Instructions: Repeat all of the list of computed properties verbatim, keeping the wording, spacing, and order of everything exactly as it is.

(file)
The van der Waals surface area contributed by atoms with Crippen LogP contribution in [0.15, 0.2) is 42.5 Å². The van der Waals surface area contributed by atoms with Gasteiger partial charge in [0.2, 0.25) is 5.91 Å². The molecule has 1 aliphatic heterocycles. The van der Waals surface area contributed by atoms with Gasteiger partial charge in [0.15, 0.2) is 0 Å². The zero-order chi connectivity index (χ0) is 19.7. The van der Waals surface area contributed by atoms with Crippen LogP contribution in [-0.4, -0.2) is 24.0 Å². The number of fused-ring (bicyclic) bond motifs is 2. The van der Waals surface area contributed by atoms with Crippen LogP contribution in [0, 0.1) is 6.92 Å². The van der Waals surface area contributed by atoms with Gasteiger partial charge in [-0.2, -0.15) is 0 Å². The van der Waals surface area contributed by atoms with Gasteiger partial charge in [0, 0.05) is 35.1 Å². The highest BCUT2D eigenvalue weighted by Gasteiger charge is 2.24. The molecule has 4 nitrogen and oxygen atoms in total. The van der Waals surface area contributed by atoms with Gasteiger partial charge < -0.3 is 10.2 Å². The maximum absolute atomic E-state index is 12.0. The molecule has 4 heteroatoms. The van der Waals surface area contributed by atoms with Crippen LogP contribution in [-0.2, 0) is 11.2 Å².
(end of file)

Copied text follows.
The van der Waals surface area contributed by atoms with Crippen LogP contribution in [0.15, 0.2) is 42.5 Å². The van der Waals surface area contributed by atoms with Gasteiger partial charge in [0.2, 0.25) is 5.91 Å². The molecule has 1 aliphatic heterocycles. The van der Waals surface area contributed by atoms with Gasteiger partial charge in [0.15, 0.2) is 0 Å². The zero-order chi connectivity index (χ0) is 19.7. The van der Waals surface area contributed by atoms with Crippen LogP contribution in [-0.4, -0.2) is 24.0 Å². The number of fused-ring (bicyclic) bond motifs is 2. The van der Waals surface area contributed by atoms with Crippen LogP contribution in [0, 0.1) is 6.92 Å². The van der Waals surface area contributed by atoms with Gasteiger partial charge in [-0.2, -0.15) is 0 Å². The van der Waals surface area contributed by atoms with Gasteiger partial charge in [0, 0.05) is 35.1 Å². The highest BCUT2D eigenvalue weighted by Gasteiger charge is 2.24. The molecule has 4 nitrogen and oxygen atoms in total. The van der Waals surface area contributed by atoms with Gasteiger partial charge < -0.3 is 10.2 Å². The maximum absolute atomic E-state index is 12.0. The molecule has 4 heteroatoms. The van der Waals surface area contributed by atoms with Crippen LogP contribution in [-0.2, 0) is 11.2 Å².